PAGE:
Chronic low back pain: a representation of liminality in illness identity and professional identity

Ampiah, Josephine Ahenkorah (2022) Chronic low back pain: a representation of liminality in illness identity and professional identity. PhD thesis, University of Nottingham.

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Background: Chronic low back pain (CLBP) accounts for most of the negative consequences associated with low back pain (disability, costs, productivity). Certain risk factors, particularly pain beliefs, facilitate the occurrence and progression of CLBP. Patients’ beliefs may be influenced by healthcare professionals’ (HCPs’) beliefs and the sociocultural context. HCPs’ beliefs are critical to the uptake of recommended biopsychosocial approaches for CLBP. However, the beliefs of Ghanaian patients and HCPs are unknown. Therefore, this research explored patients’ and HCPs’ CLBP beliefs and how these affected CLBP management in Ghana.

Methodology/Methods: A Straussian grounded theory situated within a critical realist philosophy underpinned this research. This facilitated understanding the beliefs, agencies and structures embedded within the management pathways for CLBP in Ghana. Data was collected from physiotherapists, doctors, and patients (n=63) using semi-structured interviews. The study settings were two teaching hospitals in Ghana.

Results: The interpretative frameworks for this study were drawn from Charmaz’s (1995) work on illness identity and Tajfel and Turner’s (1979) and Turner et al.’s (1987) work on social identity approach (SIA). Identity was the derived core category, with illness identity and professional identity as sub core-categories. This study proposed the illness identity state, liminality (Turner, 1967), to explain the protracted states of rejection and engulfment, and the limited acceptance and enrichment recorded. Rejection, engulfment and liminality were fostered by patients’ and HCPs’ bio-medical/mechanical beliefs, maladaptive beliefs/behaviours and the psychosocial impact of CLBP. Acceptance was facilitated by patients themselves. Foucault’s (1979) theory on panoptic surveillance provided an explanatory framework for the ‘power’ of HCPs, evidenced in their significant influence on rejection, engulfment and liminality in this study. HCPs’ beliefs were mostly influenced by their professional identities (described in terms of paternalistic and bio-medical/mechanical care). Socialization at work was identified as the major intragroup dynamic within doctors and physiotherapists, influencing their practices. Intergroup dynamics identified between doctors and physiotherapists were medical dominance (explored using Freidson 1970), the referral pattern of ‘specialist before physiotherapist’ and limited appreciation of the roles of other HCPs.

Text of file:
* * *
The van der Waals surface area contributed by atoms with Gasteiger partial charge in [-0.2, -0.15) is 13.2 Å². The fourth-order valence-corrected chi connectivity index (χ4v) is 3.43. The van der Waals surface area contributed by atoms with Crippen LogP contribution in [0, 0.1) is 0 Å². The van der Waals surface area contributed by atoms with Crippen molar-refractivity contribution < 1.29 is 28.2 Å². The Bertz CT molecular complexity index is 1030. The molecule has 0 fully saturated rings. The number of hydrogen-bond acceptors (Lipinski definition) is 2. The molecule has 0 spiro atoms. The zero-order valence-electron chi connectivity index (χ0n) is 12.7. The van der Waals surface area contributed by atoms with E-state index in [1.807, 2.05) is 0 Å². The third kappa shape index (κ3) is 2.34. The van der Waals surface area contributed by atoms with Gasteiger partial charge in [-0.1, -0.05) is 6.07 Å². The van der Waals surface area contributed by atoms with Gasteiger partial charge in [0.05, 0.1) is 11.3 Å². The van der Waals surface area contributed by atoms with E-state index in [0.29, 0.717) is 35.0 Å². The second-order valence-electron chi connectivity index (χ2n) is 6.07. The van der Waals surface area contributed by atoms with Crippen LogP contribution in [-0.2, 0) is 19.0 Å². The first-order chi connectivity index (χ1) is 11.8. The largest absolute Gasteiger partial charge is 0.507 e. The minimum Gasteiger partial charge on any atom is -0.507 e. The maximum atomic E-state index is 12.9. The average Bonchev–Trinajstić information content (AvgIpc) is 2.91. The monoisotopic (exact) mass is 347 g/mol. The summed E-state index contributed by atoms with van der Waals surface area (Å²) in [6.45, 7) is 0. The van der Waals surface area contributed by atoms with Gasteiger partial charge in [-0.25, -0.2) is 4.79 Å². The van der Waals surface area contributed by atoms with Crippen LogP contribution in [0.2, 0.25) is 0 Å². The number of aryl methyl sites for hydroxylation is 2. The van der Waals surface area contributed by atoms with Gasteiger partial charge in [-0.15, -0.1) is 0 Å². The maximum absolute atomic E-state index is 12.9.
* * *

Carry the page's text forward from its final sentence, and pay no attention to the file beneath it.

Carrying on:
Conclusion: The dominant maladaptive illness identity states, bio-medical/mechanical framework and limited collaboration identified in this study highlights the need for evidence-based practice, interprofessional working, biopsychosocial model, patient empowerment and increased professional autonomy for physiotherapists.

Item Type: Thesis (University of Nottingham only) (PhD)
Supervisors: Moffatt, Fiona
Diver, Claire J.
Keywords: chronic low back pain, beliefs, management, Ghana, illness identity, liminality, professional identity
Subjects: W Medicine and related subjects (NLM Classification) > WE Muscoskeletal system
Faculties/Schools: UK Campuses > Faculty of Medicine and Health Sciences > School of Health Sciences
Item ID: 68419
Date Deposited: 31 Jul 2022 04:41
Last Modified: 31 Jul 2022 04:41

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